Previous winners
2005 Nunwood Consulting
2004 Nunwood Consulting
2003 Incepta Marketing Intelligence
2002 Ipsos UK


Nunwood, winner of this award for the past two years, came very close to making it three in a row.

The Leeds agency, which celebrates its 10th anniversary this year, has recorded another year of double-digit growth. With an impressive rise in revenue of 10%, it has outperformed the industry average.

In terms of new business, Nunwood has had a prodigious year, adding 31 clients, including New Look, Marks & Spencer, Vodafone, Orange and 3, accounting for about £1.3m of additional revenue. Moreover, two of its top five existing accounts have grown by more than 100% over the period.

The agency has bolstered its market analytics division with the internal appointment of Andrew Wiseman to the position of director. The department has launched several services, including a customer value modelling programme, which has been used by Orange, and an advanced mystery shopping service.

TNS, the world's biggest provider of custom research, has rolled out a raft of innovative consumer initiatives over the year. IPA TouchPoints, introduced in partnership with the Institute of Practitioners in Advertising, is the standout product.

The £1m initiative, hailed as a world first, provides industry users with an overview of the lifestyles and media habits of 5000 adults in the UK, based on electronic diaries and a questionnaire. The results are integrated to produce a multimedia overview of consumption habits, covering print, broadcast, direct and online.

The agency also launched an on-line Travellers' Panel, offering access to 500,000 international respondents across six European countries. Its scale enables TNS to identify big sub-samples of respondents, allowing bespoke insight into specific holiday travellers to inform communications strategies.

Elsewhere, Freshminds continues its ascent. Launched in 2000, it has attracted clients with its combination of creativity and commercial awareness. Business wins this year included Starbucks, American Express and the Department of Culture Media and Sport, boosting income by £750,000.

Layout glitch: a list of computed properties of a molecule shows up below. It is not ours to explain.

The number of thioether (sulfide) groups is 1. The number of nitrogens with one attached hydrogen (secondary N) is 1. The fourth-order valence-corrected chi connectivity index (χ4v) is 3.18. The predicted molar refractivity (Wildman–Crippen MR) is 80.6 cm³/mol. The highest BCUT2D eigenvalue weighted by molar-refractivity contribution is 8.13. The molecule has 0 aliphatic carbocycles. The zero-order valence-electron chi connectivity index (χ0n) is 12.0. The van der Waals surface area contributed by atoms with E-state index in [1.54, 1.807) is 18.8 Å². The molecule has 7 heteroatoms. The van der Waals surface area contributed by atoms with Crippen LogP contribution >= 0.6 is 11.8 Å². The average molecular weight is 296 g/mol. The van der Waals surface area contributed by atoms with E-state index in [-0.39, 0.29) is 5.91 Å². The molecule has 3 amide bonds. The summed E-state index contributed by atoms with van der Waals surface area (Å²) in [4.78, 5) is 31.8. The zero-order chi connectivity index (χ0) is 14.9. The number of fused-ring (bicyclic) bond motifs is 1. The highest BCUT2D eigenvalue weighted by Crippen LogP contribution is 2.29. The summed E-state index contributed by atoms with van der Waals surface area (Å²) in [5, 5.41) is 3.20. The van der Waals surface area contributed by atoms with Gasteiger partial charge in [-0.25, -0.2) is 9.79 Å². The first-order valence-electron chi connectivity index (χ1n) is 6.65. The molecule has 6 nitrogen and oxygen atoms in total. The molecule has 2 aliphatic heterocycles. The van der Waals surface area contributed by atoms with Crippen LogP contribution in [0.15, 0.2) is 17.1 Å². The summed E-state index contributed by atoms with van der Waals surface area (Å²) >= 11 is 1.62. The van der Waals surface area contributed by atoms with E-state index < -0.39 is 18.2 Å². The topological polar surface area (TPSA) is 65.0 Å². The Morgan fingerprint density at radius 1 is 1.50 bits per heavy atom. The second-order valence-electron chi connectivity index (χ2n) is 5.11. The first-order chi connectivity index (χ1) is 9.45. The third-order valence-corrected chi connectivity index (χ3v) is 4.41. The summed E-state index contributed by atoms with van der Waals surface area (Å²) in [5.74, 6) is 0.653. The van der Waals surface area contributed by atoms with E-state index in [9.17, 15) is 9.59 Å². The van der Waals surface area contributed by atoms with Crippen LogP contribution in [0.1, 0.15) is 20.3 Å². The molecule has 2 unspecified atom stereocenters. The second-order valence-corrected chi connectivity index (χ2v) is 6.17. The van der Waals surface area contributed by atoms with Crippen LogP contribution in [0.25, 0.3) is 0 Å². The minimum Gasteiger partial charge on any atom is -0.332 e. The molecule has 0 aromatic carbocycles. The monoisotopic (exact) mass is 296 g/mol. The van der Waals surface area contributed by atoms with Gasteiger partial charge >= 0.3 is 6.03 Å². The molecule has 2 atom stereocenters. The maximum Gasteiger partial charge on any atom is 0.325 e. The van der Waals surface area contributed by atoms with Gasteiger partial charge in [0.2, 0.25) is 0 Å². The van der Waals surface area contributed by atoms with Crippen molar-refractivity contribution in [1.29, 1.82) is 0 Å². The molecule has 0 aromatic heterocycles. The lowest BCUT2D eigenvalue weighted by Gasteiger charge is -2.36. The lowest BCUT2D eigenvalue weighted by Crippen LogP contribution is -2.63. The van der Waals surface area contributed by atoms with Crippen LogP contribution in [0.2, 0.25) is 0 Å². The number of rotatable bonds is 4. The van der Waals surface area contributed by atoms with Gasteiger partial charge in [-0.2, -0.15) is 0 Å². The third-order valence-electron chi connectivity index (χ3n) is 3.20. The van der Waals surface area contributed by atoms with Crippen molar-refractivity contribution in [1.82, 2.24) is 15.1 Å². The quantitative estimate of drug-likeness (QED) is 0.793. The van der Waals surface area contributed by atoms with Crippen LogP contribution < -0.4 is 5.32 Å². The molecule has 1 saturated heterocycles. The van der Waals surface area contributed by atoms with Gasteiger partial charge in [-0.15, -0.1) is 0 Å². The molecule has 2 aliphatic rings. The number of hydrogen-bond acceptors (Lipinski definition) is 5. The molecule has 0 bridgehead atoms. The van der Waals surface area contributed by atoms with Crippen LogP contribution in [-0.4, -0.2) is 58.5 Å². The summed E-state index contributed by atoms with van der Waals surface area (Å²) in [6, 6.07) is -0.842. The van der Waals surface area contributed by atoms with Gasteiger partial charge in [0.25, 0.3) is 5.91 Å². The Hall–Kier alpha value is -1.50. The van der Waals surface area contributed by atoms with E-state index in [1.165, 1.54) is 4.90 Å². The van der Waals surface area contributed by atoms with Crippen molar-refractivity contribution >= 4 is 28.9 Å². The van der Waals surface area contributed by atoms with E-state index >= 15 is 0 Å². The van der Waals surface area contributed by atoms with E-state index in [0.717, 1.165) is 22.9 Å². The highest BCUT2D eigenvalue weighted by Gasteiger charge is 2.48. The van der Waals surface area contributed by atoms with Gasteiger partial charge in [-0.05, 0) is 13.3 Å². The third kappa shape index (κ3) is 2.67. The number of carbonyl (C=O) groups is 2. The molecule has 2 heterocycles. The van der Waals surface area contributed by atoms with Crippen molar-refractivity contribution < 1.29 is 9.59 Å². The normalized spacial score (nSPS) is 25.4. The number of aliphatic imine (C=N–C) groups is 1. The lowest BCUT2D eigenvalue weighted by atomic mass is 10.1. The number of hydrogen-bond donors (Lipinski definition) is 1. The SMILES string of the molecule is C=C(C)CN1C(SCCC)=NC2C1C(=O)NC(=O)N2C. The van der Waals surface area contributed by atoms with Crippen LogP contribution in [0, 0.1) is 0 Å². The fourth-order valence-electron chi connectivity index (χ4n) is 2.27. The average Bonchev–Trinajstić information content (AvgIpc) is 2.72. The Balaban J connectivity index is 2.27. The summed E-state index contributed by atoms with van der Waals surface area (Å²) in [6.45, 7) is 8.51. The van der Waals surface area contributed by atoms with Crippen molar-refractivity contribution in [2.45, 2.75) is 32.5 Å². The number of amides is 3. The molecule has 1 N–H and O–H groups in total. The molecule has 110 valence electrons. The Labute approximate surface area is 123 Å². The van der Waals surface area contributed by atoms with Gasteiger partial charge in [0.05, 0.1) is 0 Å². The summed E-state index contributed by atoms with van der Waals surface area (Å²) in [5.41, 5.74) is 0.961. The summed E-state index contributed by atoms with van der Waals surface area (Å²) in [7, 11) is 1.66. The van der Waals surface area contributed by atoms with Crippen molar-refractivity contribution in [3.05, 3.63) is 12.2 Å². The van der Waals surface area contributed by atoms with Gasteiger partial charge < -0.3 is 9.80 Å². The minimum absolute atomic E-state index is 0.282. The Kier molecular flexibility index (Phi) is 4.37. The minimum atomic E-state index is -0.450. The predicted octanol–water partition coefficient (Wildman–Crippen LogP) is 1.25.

Its turnover between January and October was £3.6m, up 38% year on year - an impressive figure that does not include its acquisition of public-sector specialist RBA Research.

Freshminds also found success in its work for existing clients. When Innocent Drinks wanted to market its smoothies for kids via schools, Freshminds conducted a literature review as well as qualitative interviews to analyse the opportunities. The research went on to inform a successful transition into the schools market, which is seen as offering vital growth potential to the brand.

The agency's sterling year included being named as joint winner in the best agency category at the Market Research Society awards.

HPI Research bucked the trend for consolidation in the sector with a management buyout from communications giant Interpublic Group. The agency drew in new business worth more than £1m, including Abbey and Emap's rock magazine Kerrang!

Last year HPI conducted consumer segmentation research that helped Vodafone develop its Simply no-frills mobile handset, aimed at 33- to 55-year-olds. HPI's research influenced all areas of the launch, including design, user interface, pricing and name. It is now the UK's bestselling pre-pay handset and has increased voice use by customers by 51%.

Cardinal, its specialist drinks division, had a good year and helped run product testing for the development and launch of Foster's Twist lager. In an innovative approach, part of the research was informed by having the samplers drink five bottles of Twist on one night and the same amount of the category leader on another.

A raft of new public sector and business clients has boosted the coffers of Opinion Leader Research by a hefty £1.8m this year. Government departments, councils, watchdogs and charities sit alongside Sony PlayStation and Cable & Wireless on its wins list.

The agency's work for another new client, Sainsbury's, saw it run a collaborative event on healthy living involving parents, professionals and the Department of Health, represented on the day by public health minister Caroline Flint. The high-profile event gained positive coverage in several quality national newspapers.

Another of its assignments had implications for the wider marketing community. It conducted consumer research for regulator Ofcom on the advertising of food and drink to children, which fed into stringent restrictions announced last month.